“A sculpture to be built next to Manchester’s Commonwealth Stadium will become the tallest in Britain.
The floodlit 184-foot steel work of art will be erected next to the City of Manchester stadium, built for the Commonwealth Games.
The sculpture, entitled B of the Bang, will feature 200 tapered columns shooting from its centre and is being compared to a fireworks explosion. The plan has been put forward by designer Tom Heatherwick to mark the success of the Games.

The artwork is aimed at capturing the power of athletics and the crack of the starting pistol.
A spokeswoman for New East Manchester, the regeneration project which commissioned the sculpture, said it was chosen by a team of judges which included local residents.
She added: “We hope this sculpture will become a landmark on the city’s skyline just as the City of Manchester stadium has become.”
Planning consent is likely to be granted later this month and the artwork is due to be completed in July.
Instead of July 2003, the actual opening of the artwork was delayed until January 2005 – and the sculpture was hastily fenced-off when one of the spikes became detached and fell to earth.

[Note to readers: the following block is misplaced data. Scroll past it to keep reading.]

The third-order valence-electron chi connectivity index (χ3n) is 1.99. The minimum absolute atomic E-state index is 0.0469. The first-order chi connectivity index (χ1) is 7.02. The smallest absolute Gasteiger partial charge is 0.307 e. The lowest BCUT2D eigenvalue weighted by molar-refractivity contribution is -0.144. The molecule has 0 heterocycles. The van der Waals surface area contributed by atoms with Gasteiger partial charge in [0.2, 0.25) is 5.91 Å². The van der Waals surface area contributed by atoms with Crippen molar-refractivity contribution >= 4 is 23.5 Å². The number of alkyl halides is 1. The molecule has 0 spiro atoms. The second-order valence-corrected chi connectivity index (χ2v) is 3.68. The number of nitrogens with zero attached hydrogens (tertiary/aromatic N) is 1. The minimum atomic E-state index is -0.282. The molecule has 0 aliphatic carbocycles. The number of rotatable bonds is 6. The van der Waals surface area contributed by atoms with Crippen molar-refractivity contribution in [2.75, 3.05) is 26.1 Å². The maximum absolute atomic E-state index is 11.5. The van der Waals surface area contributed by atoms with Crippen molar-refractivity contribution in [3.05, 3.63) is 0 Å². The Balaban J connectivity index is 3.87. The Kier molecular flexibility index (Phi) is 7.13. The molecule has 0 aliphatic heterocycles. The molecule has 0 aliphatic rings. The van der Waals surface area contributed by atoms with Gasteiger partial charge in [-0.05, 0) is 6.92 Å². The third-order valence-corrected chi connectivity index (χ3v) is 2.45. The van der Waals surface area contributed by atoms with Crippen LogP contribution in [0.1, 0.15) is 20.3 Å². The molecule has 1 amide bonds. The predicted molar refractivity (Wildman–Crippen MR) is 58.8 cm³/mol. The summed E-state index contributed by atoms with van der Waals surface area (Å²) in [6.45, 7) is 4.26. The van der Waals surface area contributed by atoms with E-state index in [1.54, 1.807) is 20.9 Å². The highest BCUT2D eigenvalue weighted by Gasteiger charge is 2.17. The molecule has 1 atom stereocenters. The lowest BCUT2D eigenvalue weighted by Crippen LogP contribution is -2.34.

On the ‘Welcome to Sportcity’ site, readers learn that:
The UK’s tallest sculpture, standing at 180ft it is three times taller than the Angel of the North. Made of specially weathered steel to give it the famous rusty glow, the sculpture has 180 tapered spikes and leans at a 30º angle – more than the tower of Pisa.
The sculpture was commissioned by New East Manchester to commemorate the Commonwealth Games which took place in 2002. Chief Executive of New East Manchester Tom Russell, at the launch of B of the Bang in January 2005, said:
“The choice of B of the Bang as the centrepiece for Sportcity was a very clear and bold statement of intent. The regeneration of east Manchester needed a monumental piece of public art to provide a sense of identity and place and to represent the physical, economic and social changes underway in the area.”